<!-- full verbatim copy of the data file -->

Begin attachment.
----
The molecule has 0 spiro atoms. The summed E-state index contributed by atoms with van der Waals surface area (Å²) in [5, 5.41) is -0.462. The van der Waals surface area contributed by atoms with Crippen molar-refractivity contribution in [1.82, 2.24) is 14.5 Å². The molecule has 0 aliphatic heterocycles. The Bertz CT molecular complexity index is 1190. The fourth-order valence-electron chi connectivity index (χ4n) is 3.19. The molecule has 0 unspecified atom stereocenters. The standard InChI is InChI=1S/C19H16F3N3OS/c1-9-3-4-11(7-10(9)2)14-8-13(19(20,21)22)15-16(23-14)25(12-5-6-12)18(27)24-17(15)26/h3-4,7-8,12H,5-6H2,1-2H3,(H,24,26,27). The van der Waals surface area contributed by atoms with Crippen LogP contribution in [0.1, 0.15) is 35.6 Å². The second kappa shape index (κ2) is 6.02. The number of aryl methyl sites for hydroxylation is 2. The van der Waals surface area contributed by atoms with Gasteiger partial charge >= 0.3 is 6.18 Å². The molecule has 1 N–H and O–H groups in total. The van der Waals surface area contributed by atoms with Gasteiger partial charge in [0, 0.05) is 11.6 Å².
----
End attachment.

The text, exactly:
The molecule has 0 spiro atoms. The summed E-state index contributed by atoms with van der Waals surface area (Å²) in [5, 5.41) is -0.462. The van der Waals surface area contributed by atoms with Crippen molar-refractivity contribution in [1.82, 2.24) is 14.5 Å². The molecule has 0 aliphatic heterocycles. The Bertz CT molecular complexity index is 1190. The fourth-order valence-electron chi connectivity index (χ4n) is 3.19. The molecule has 0 unspecified atom stereocenters. The standard InChI is InChI=1S/C19H16F3N3OS/c1-9-3-4-11(7-10(9)2)14-8-13(19(20,21)22)15-16(23-14)25(12-5-6-12)18(27)24-17(15)26/h3-4,7-8,12H,5-6H2,1-2H3,(H,24,26,27). The van der Waals surface area contributed by atoms with Crippen LogP contribution in [0.1, 0.15) is 35.6 Å². The second kappa shape index (κ2) is 6.02. The number of aryl methyl sites for hydroxylation is 2. The van der Waals surface area contributed by atoms with Gasteiger partial charge >= 0.3 is 6.18 Å². The molecule has 1 N–H and O–H groups in total. The van der Waals surface area contributed by atoms with Gasteiger partial charge in [0, 0.05) is 11.6 Å².